Whalsay folk remember their own Catalina Crash

The Catalina flying boat crash in Yell in the Second World War was well-documented, but it is less well known that there was another similar incident in Whalsay eight months later.

The second Catalina accident happened on 8th September 1942, when the plane crashed near Symbister lighthouse.

None of the passengers and crew was injured, and they were taken to the RAF base at Haraldsdale, Symbister.

This was part of the base known as RAF Clett, which had a large radar station on the highest point in Whalsay at Ward of Clett as part of an early warning system.

The base, which had its domestic part at Haraldsdale, had more than 50 personnel and some disused buildings are still there.

Only one or two people in Whalsay are old enough to remember the Catalina crash. Margaret Anderson was a schoolgirl at the time and recalled the engine noise of a plane circling, then the engines stopping as it came down in the sea, south of Symbister, where it grounded on the shore.

Mrs Anderson said: “All of a sudden the plane noise stopped. A crowd of us saw it.” She added that anyone who could came to see it and many bits were carried ashore.

Resident Andy Sandison, chairman of the Whalsay Heritage and Community Centre, said some parts of the Catalina were still in Whalsay when he grew up in the 1950s.

The plane had approached from the east, possibly from Russia, but where it had come from and who was on board – or even the number of passengers and crew – never became clear.

He said: “The plane’s mission was never fully explained and so it has always been surrounded in mystery in Whalsay – the stuff of legend as they say.”

Rumours abounded, and it was said the plane carried bullion or “important people”.

There are no remains of the plane left, but at the time of the crash local people made the metal into rings and brooches. Symbister resident Babie Reid, 91, still has a ring – she once had a brooch but it is now missing.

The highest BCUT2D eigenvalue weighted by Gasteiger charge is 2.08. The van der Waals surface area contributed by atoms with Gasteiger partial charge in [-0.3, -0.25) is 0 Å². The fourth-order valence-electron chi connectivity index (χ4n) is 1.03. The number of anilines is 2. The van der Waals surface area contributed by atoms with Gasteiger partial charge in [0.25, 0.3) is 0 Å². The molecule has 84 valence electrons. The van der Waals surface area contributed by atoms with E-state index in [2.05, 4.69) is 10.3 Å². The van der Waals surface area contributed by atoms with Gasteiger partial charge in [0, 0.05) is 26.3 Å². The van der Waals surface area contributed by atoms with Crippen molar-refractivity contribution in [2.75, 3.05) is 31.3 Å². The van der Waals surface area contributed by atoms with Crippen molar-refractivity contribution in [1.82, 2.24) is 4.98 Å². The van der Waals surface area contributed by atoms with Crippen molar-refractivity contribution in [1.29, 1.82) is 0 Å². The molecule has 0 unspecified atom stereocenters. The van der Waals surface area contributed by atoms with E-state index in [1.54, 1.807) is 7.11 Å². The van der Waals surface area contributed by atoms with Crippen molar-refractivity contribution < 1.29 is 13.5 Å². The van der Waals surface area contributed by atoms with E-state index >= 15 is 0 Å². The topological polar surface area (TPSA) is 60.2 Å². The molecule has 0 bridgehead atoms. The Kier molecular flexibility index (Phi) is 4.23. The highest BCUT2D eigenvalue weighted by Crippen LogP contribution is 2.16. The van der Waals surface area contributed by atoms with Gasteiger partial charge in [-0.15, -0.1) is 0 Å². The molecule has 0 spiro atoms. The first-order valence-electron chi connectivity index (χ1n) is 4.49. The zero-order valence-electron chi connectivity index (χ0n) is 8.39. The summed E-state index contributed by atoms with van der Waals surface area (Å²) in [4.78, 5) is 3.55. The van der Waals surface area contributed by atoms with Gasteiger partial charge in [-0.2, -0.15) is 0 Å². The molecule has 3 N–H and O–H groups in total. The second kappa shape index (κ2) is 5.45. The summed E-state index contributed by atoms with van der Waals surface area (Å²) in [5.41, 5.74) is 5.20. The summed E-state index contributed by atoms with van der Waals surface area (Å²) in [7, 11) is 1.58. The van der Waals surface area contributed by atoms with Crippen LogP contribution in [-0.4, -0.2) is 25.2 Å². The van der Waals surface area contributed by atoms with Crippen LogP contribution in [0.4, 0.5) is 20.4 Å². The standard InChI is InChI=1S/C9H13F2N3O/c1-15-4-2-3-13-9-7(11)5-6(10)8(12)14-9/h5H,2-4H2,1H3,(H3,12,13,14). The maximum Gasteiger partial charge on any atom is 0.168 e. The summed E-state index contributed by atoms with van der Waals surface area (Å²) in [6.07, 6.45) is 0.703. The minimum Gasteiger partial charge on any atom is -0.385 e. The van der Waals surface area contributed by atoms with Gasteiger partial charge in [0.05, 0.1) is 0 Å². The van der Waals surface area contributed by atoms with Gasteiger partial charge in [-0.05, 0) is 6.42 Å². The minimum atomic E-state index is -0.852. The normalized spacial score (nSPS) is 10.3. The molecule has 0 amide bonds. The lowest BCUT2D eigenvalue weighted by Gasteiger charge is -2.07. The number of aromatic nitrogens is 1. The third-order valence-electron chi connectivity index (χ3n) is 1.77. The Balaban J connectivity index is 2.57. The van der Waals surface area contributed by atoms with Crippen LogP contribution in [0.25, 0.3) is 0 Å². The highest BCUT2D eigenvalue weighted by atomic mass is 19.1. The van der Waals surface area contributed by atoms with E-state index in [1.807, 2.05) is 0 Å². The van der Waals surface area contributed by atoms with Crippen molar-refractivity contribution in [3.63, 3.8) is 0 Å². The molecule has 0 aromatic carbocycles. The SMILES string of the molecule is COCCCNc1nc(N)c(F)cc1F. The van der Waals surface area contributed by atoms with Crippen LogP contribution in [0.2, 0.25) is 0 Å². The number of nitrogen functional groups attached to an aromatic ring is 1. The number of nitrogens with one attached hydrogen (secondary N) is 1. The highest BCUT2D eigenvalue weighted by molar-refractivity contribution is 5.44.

Babie Reid with a ring made of brass from the plane. Photo: Ivan Reid.
Babie Reid with a ring made of brass from the plane. Photo: Ivan Reid.

Mrs Reid said the crash happened on a day of thick mist – the plane could have got lost, which caused it to land on rocks.

She did not want to see the wreck herself, but said local men, as well as RAF personnel, went to the rescue. Eventually it was taken away by the RAF.

And the late Agnes Ann Anderson recalled the crash – she told her granddaughter that she heard a noise, then silence, and knew the plane had come down.

She saw men coming from the ness where the plane had crashed. Venturing out, she saw one man with a belt of bullets hanging from his neck and another had lost his boot.

She was about to ask them in for a cup of tea when she saw men coming from the camp to meet them. Eventually they were collected by a motor torpedo boat.

Mrs (Margaret) Anderson also still remembers wartime clearly,and could identify British and German planes – which had the swastika on their side – by their engine sounds, which were “clear as a bell”.

She said there were two powerful generators at the Ward of Clett, which could have provided light for every house in the island at a time when there was no electricity and water had to be taken from a well. Occasionally, she said, islanders were allowed up to the camp to watch a film. “To us it was magic”.

The camp was also where islanders learned the wartime jitterbug dance.

Marina Irvine, treasurer of the heritage group, said that the late Corporal Wilfred Tetley (who went on to marry the late Jasmine Anderson and settle in Whalsay) and who was a cook at the domestic camp, remembered serving the plane survivors food after the crash.

According to his account, there were up to nine on board and two Russian envoys.

As a young man in the Air Training Corps, Lerwick resident George Burgess was taken on a visit to a Catalina in Sullom Voe (see Readers Views).

He said it was a “more pedestrian” plane than the famous Spitfires or Lancasters – the Catalinas’ role was to fly around convoys and look for U-boats. Although exciting to be allowed to sit in the Catalina: “It wasn’t like getting on board a Lancaster to fly into Germany and bomb.”


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